echo -n -e "\t\$(CC) " >> makefile
for fic in *.cpp
do
echo -n "${fic%\.cpp}.o " >> makefile
done
echo -n -e "-o $1 \$(OPTIMS) \$(LIBS)\n" >> makefile

echo >> makefile
for fic in *.cpp
do
g++ -MM $fic >> makefile
echo -e "\t\$(CC) -c $fic \$(OPTIMS)\n" >> makefile
done

exit 0

It uses the -MM option of gcc for creating makefile dependency lines. Just create the script in the sources directory, (let's call it micmake), make it executable (chmod +x micmake) and type

./micmake go

It will create a makefile and the make command compile your project. The executable is named go. You can edit the makefile if you need special compilation options or libraries. For more complex projects and dependencies, you should use automake, cmake or scons.

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Perhaps you can check out CMake?

If you're unfamiliar with CMake, it's basically a Makefile generator (or XCode, or Visual Studio Projects, etc, depending on platform), so it lets you specify just the variables you need, and takes care of header dependency issues for you, makefile generation, etc.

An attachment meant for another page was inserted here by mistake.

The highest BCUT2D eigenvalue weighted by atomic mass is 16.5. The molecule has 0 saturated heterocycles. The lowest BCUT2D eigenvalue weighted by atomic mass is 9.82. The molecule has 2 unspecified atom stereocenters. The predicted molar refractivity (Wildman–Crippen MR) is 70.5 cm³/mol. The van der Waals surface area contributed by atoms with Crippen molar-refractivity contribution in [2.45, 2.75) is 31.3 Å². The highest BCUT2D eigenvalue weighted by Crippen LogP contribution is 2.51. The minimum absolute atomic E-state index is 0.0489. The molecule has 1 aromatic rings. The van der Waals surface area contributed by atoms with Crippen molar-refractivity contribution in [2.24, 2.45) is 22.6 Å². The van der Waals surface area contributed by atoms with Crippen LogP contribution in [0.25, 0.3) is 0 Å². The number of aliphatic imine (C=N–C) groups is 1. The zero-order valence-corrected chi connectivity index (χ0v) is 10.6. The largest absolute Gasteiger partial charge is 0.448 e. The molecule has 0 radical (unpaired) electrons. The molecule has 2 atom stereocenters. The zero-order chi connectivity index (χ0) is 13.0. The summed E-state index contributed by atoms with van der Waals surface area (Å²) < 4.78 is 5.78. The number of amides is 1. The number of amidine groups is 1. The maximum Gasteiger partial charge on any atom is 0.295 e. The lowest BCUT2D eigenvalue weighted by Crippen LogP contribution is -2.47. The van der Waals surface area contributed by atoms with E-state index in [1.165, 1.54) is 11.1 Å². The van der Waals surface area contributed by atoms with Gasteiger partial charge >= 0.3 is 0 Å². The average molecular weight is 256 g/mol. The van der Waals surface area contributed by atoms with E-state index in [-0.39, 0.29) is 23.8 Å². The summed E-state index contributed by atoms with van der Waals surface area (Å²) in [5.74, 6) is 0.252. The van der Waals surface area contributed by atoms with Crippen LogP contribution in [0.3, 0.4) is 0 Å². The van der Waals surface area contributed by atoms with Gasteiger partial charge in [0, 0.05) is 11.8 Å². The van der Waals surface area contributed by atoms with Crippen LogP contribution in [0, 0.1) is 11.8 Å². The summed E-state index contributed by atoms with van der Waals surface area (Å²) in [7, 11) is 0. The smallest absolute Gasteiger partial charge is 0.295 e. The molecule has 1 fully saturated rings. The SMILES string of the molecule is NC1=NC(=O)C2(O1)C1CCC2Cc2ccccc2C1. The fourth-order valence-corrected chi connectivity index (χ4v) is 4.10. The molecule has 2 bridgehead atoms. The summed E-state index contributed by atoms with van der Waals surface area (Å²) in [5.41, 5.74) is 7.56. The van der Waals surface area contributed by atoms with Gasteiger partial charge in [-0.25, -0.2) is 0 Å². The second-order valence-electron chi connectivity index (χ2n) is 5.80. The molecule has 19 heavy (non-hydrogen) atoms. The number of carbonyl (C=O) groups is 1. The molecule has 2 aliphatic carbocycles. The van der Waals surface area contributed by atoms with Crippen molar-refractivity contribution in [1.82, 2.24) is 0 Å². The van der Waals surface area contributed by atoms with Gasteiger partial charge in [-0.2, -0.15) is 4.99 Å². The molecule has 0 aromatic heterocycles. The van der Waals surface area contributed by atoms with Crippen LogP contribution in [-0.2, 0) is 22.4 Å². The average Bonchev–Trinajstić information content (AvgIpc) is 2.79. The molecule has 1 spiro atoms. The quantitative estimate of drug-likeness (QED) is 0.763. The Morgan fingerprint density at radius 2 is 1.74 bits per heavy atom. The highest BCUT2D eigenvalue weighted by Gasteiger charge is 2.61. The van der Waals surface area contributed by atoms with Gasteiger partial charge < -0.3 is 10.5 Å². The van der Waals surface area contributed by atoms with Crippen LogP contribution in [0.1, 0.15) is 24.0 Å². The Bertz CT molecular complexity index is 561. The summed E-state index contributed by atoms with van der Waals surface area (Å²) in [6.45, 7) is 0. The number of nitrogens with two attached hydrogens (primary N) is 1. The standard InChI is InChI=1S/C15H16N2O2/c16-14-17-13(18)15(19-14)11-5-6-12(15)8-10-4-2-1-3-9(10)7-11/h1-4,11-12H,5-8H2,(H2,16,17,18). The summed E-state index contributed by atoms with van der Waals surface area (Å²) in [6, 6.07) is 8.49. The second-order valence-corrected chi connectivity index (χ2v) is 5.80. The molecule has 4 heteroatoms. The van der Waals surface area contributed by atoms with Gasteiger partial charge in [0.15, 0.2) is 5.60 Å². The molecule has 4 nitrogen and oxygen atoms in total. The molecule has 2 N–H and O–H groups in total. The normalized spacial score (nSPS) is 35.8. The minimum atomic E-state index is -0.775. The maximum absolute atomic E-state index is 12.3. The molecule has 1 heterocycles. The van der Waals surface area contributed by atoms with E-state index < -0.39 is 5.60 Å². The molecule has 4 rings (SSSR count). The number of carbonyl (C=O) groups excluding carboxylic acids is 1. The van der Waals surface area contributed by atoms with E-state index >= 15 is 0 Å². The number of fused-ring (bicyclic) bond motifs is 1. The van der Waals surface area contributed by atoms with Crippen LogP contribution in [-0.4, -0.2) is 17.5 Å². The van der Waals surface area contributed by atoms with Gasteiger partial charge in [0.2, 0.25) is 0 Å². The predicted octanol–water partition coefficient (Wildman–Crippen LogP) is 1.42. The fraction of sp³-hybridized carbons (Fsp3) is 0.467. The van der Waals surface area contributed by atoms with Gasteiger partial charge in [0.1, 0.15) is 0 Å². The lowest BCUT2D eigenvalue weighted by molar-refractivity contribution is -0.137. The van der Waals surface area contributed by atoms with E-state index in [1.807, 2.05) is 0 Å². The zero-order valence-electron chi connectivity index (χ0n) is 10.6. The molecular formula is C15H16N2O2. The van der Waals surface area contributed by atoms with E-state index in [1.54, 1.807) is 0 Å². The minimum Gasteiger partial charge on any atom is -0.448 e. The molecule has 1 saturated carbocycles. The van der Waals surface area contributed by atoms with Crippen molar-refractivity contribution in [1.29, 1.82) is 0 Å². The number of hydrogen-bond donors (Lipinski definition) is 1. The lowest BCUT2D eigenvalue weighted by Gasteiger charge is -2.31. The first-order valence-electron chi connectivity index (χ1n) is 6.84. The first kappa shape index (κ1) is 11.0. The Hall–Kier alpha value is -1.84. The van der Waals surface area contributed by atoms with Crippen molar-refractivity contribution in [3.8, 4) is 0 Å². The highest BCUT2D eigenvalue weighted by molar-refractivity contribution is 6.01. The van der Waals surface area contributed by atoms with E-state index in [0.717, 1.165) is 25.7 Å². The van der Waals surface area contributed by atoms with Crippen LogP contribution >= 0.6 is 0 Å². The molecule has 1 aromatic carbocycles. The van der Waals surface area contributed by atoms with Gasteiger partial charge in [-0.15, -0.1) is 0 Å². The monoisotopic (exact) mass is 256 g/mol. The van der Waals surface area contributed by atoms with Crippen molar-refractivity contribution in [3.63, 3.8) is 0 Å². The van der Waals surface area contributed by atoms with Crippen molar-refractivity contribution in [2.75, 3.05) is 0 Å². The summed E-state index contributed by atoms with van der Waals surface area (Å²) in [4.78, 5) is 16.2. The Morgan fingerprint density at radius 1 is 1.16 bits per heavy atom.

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Please, just use automake. You'll get proper dependency tracking, makefiles that comply with the GNU Makefile Standards (e.g., make install does the correct thing and respects DESTDIR and prefix), the ability to check for system quirks as needed and support for building proper distribution tarballs.

This is a minimal configure.ac:

                                               -*- Autoconf -*-
# Process this file with autoconf to produce a configure script.

AC_PREREQ([2.61])
AC_INIT([FULL-PACKAGE-NAME], [VERSION], [BUG-REPORT-ADDRESS])
AM_INIT_AUTOMAKE([foreign])

# Checks for programs.
AC_PROG_CXX

# Checks for libraries.

# Checks for header files.

# Checks for typedefs, structures, and compiler characteristics.

# Checks for library functions.

AC_CONFIG_FILES([Makefile])
AC_OUTPUT

and a minimal Makefile.am: